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The Sandal with the Nails
By Larry Fine
The Importance of Being Joyful on the Sabbath and Holidays
The pages of the Talmud are a sea of precious insights for our lives. One interesting discussion that was recorded in the Tractate of Sabbath is that which pertains to the case of the Sandal with Nails.
It seems that the Mishna mentions that one must not go out on the Sabbath with a sandal that has nails in it. The Talmud comes to explain the reason for forbidding this particular type of sandal.
Three scenarios are given:
First, Samuel says that the reason is that there were Jews who sought refuge from the various decrees which were made against them. They would hide in a cave to escape detection. Now according to Samuel, the sandal in question was made of wood with an upper covering of leather. The heal area and the toe area were exposed similar to an open toe slipper. The front was wider than the heal area and a because of this a person could mistakenly put the sandal on backwards.
Those Jews who hid in the cave would say, "who ever wishes to enter may do so, but who ever wishes to leave may not do so." The reasoning was that it was easy to see an enemy as one approached the cave and therefore upon sighting the enemy, the Jew would continue to walk but in another direction so that his friends in the cave would not be detected. But since one who desired to leave the cave could not see what was outside until he emerged and then was visible to the enemy; they therefore feared that if one person were to leave, he would be spotted and all would be endangered.
One day a person wearing a sandal of this type, but wearing it backwards as described above, entered the cave. When others looked out they saw his footprints, which since he had the sandal on backwards, appeared to them that some one had left the cave.
Fearing that the enemy had discovered their location and that they were soon to be attacked, there was mass panic in the cave. Many people were killed in the ensuing struggle to escape.
Rabbi Eloy, the son of Elazar, explained differently. He said that they were hiding in the cave and the enemy soldiers were marching on the rock which was the roof of the cave. The enemy was wearing sandal that were made with nails. The sound came into the cave. Again, panic ensued as the people feared that the enemy was coming to attack them. In that panic many people were killed as they struggled to escape.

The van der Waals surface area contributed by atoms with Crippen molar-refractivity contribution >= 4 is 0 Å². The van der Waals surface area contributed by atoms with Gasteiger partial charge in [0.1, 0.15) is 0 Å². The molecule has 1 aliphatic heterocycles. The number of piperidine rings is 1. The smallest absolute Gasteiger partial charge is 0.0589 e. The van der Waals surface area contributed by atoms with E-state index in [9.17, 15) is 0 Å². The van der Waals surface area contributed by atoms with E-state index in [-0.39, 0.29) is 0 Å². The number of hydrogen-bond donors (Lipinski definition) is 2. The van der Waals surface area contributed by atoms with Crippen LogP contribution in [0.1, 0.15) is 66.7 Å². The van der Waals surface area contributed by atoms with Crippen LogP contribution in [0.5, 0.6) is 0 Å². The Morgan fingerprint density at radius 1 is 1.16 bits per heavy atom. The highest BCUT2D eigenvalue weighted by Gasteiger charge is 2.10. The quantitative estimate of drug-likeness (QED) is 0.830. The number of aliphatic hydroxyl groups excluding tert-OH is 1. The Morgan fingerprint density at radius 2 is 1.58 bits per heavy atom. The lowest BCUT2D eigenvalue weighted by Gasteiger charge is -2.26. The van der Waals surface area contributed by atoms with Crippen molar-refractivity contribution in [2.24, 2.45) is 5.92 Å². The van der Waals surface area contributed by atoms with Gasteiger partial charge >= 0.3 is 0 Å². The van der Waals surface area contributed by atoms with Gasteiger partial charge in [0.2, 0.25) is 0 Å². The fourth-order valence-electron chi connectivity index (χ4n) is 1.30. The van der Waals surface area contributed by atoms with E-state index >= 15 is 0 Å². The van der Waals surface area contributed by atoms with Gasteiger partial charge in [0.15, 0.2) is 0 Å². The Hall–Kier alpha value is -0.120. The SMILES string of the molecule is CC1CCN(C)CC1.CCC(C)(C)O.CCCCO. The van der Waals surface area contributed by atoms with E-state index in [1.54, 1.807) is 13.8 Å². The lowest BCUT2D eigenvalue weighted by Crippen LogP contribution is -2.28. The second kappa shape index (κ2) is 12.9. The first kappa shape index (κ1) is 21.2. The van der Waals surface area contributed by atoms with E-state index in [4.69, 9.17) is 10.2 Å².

Rami, the son of Yechezkiel, gave a different explanation. He said that the sandal with nails was more like cleats of golf shoes, where the nails were on the bottom and they protected the sole from wearing out. The Jews were hiding in a synagogue and they heard noises that sounded like the approaching enemy. The people panicked and in their attempt to run away they trampled on each other and many were killed.
From these occurrences, the mere sight of a sandal with nails was enough for Jews of that time to recall the disastrous evens that had transpired. This recollection of such a disaster caused people to become saddened. Although the sages did not forbid the wearing of sandals with nails in them during the week day, they instituted a decree that this type of sandals should not be worn on the Sabbath or on the Jewish festivals since these were times of joy and happiness.
Now although the Talmud continues to discuss in detail exactly what constituted a sandal with nails that the sages forbade us to wear, and what is not in the ban, we can see a very important principle here for us in regards to the Sabbath and the Jewish festivals.
The sages felt the need that the Sabbath and the Jewish festivals be days of joy and happiness. They saw that just looking at a sandal, an article of dress which possessed no inherent or intrinsic reason to forbid its usage, had become the source of depression for their time. Therefore the sages in order to keep the observance of the Sabbath and the Festival in the spirit in which G-d wanted us to keep them, made this decree that we not wear this particular sandal with nails.
The concept of joy and happiness is so important, especially for the Sabbath and the Jewish holidays that all which detracts and depresses must be refrained from. This is a central point in the Sabbath and holidays.
Although today the decree is not brought down in the Code of Jewish Law since it no longer causes us any discomfort or depression. However we may certainly learn from this the importance of avoiding those things which bring sadness such as speaking about unpleasant event.
In being careful about our speech, as well as our actions, our Sabbath and holidays will turn into a fountain of inspiration and joy that will bring us through those unpleasant events in the coming week and give us the fortitude to overcome difficulties from the past. Reading newspapers and books which discuss unpleasant subjects should be avoided.
The key is in your hands. Refrain from talking and reading newspapers on the Sabbath and festivals. When you turn your mind to G-d's literature and to His thoughts by praying devoutly and studying His Holy Torah on the Sabbath, then He will stand with you when you are doing your work during the coming week.
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